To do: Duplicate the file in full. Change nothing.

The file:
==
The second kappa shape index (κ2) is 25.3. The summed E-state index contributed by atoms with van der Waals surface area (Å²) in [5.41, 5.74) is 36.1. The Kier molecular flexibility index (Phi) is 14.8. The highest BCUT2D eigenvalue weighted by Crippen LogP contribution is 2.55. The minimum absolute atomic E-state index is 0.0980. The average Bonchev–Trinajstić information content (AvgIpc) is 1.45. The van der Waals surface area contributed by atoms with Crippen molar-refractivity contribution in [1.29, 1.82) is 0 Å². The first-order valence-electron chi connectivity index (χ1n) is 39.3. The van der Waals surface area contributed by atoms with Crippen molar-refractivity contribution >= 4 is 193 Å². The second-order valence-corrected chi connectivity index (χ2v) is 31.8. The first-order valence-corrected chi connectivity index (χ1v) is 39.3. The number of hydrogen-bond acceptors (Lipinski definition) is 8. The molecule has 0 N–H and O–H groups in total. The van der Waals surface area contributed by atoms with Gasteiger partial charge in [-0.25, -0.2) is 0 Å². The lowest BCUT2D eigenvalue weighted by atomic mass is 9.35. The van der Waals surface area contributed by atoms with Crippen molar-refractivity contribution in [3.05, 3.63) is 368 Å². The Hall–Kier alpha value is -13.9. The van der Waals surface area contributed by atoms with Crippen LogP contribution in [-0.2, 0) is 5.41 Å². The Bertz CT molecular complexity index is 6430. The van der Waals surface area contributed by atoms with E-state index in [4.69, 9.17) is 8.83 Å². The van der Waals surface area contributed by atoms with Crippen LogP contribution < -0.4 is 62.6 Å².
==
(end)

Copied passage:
The second kappa shape index (κ2) is 25.3. The summed E-state index contributed by atoms with van der Waals surface area (Å²) in [5.41, 5.74) is 36.1. The Kier molecular flexibility index (Phi) is 14.8. The highest BCUT2D eigenvalue weighted by Crippen LogP contribution is 2.55. The minimum absolute atomic E-state index is 0.0980. The average Bonchev–Trinajstić information content (AvgIpc) is 1.45. The van der Waals surface area contributed by atoms with Crippen molar-refractivity contribution in [1.29, 1.82) is 0 Å². The first-order valence-electron chi connectivity index (χ1n) is 39.3. The van der Waals surface area contributed by atoms with Crippen molar-refractivity contribution >= 4 is 193 Å². The second-order valence-corrected chi connectivity index (χ2v) is 31.8. The first-order valence-corrected chi connectivity index (χ1v) is 39.3. The number of hydrogen-bond acceptors (Lipinski definition) is 8. The molecule has 0 N–H and O–H groups in total. The van der Waals surface area contributed by atoms with Gasteiger partial charge in [-0.25, -0.2) is 0 Å². The lowest BCUT2D eigenvalue weighted by atomic mass is 9.35. The van der Waals surface area contributed by atoms with Crippen molar-refractivity contribution in [3.05, 3.63) is 368 Å². The Hall–Kier alpha value is -13.9. The van der Waals surface area contributed by atoms with Crippen LogP contribution in [-0.2, 0) is 5.41 Å². The Bertz CT molecular complexity index is 6430. The van der Waals surface area contributed by atoms with E-state index in [4.69, 9.17) is 8.83 Å². The van der Waals surface area contributed by atoms with Crippen LogP contribution < -0.4 is 62.6 Å².